Before 1880, some Māori parliamentarians suffered disadvantages because Parliament's proceedings took place in English. However, by 1900, all Maori members of parliament, such as Ngata, were university graduates who spoke fluent English. From this period, the number of speakers of Māori began to decline rapidly. By the 1980s, fewer than 20% of the Maori spoke the language well enough to be classed as native speakers. Even many of those people no longer spoke Māori in the home. As a result, many Māori children failed to learn their ancestral language, and generations of non-Māori-speaking Māori emerged.
By the 1980s, Māori leaders began to recognise the dangers of the loss of their language, and initiated Māori-language recovery-programs such as the Kōhanga Reo movement, which from 1982 immersed infants in Māori from infancy to school age. There followed in 1985 the founding of the first Kura Kaupapa Māori (Years 1 to 8 Māori-medium education programme) and later the first Wharekura (Years 9 to 13 Māori-medium education programme). Although "there was a true revival of te reo in the 1980s and early to-mid-1990s .... spurred on by the realisation of how few speakers were left, and by the relative abundance of older fluent speakers in both urban neighbourhoods and rural communities", the language has been in a "renewed decline" since (p. 439). The decline is believed "to have several underlying causes". These include:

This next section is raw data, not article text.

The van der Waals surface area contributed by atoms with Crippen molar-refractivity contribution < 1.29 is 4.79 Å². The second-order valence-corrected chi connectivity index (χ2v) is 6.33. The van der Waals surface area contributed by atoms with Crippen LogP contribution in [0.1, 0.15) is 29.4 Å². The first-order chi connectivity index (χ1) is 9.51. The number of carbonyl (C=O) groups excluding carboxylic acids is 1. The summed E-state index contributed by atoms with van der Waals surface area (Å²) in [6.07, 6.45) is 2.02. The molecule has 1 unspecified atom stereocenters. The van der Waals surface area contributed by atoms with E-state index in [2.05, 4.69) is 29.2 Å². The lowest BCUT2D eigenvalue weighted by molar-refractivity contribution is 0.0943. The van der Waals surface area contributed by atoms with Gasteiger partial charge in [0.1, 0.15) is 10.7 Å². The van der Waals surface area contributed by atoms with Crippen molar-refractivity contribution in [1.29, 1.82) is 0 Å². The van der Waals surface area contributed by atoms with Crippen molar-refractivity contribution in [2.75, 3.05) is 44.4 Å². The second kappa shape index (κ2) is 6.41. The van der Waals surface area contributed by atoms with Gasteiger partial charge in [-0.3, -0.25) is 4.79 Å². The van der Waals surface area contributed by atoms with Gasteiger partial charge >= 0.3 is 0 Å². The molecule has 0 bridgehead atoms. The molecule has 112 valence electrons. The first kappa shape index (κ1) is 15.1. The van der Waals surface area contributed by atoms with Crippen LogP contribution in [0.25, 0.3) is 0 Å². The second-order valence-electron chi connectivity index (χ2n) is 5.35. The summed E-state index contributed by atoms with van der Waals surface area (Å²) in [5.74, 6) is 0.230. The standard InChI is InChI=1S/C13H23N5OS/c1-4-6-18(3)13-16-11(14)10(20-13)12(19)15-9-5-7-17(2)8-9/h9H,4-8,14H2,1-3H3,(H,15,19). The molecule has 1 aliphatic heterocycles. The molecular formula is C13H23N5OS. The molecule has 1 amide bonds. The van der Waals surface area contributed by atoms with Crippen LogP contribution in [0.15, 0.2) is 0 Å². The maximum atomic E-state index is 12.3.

- the ongoing loss of older native speakers who have spearheaded the revival movement;
- complacency brought about by the very existence of the institutions which drove the revival;
- concerns about quality, with the supply of good teachers never matching demand (even while that demand has been shrinking);
- excessive regulation and centralised control, which has alienated some of those involved in the movement; and
- an ongoing lack of educational resources needed to teach the full curriculum in te reo Māori.".
Based on the principles of partnership, Māori-speaking government, general revitalisation and dialectal protective policy, and adequate resourcing, the Waitangi Tribunal has recommended "four fundamental changes":
- Te Taura Whiri should become the lead Māori language sector agency. This will address the problems caused by the lack of ownership and leadership identified by the OAG.